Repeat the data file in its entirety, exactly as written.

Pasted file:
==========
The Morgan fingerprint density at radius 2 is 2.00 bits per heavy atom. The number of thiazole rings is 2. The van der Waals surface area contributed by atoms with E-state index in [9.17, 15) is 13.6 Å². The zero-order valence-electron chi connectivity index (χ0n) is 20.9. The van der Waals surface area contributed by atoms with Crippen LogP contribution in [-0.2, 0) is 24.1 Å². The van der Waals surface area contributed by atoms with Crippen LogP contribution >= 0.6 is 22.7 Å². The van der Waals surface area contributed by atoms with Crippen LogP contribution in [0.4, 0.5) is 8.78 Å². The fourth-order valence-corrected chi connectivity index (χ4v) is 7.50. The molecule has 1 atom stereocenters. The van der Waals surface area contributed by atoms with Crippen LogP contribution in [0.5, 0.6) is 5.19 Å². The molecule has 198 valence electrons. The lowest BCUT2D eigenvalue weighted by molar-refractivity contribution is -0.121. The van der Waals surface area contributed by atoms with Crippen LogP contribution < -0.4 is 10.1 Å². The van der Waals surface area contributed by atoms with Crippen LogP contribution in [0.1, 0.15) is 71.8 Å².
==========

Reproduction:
The Morgan fingerprint density at radius 2 is 2.00 bits per heavy atom. The number of thiazole rings is 2. The van der Waals surface area contributed by atoms with E-state index in [9.17, 15) is 13.6 Å². The zero-order valence-electron chi connectivity index (χ0n) is 20.9. The van der Waals surface area contributed by atoms with Crippen LogP contribution in [-0.2, 0) is 24.1 Å². The van der Waals surface area contributed by atoms with Crippen LogP contribution >= 0.6 is 22.7 Å². The van der Waals surface area contributed by atoms with Crippen LogP contribution in [0.4, 0.5) is 8.78 Å². The fourth-order valence-corrected chi connectivity index (χ4v) is 7.50. The molecule has 1 atom stereocenters. The van der Waals surface area contributed by atoms with Crippen LogP contribution in [0.5, 0.6) is 5.19 Å². The molecule has 198 valence electrons. The lowest BCUT2D eigenvalue weighted by molar-refractivity contribution is -0.121. The van der Waals surface area contributed by atoms with Crippen LogP contribution < -0.4 is 10.1 Å². The van der Waals surface area contributed by atoms with Crippen LogP contribution in [0.1, 0.15) is 71.8 Å².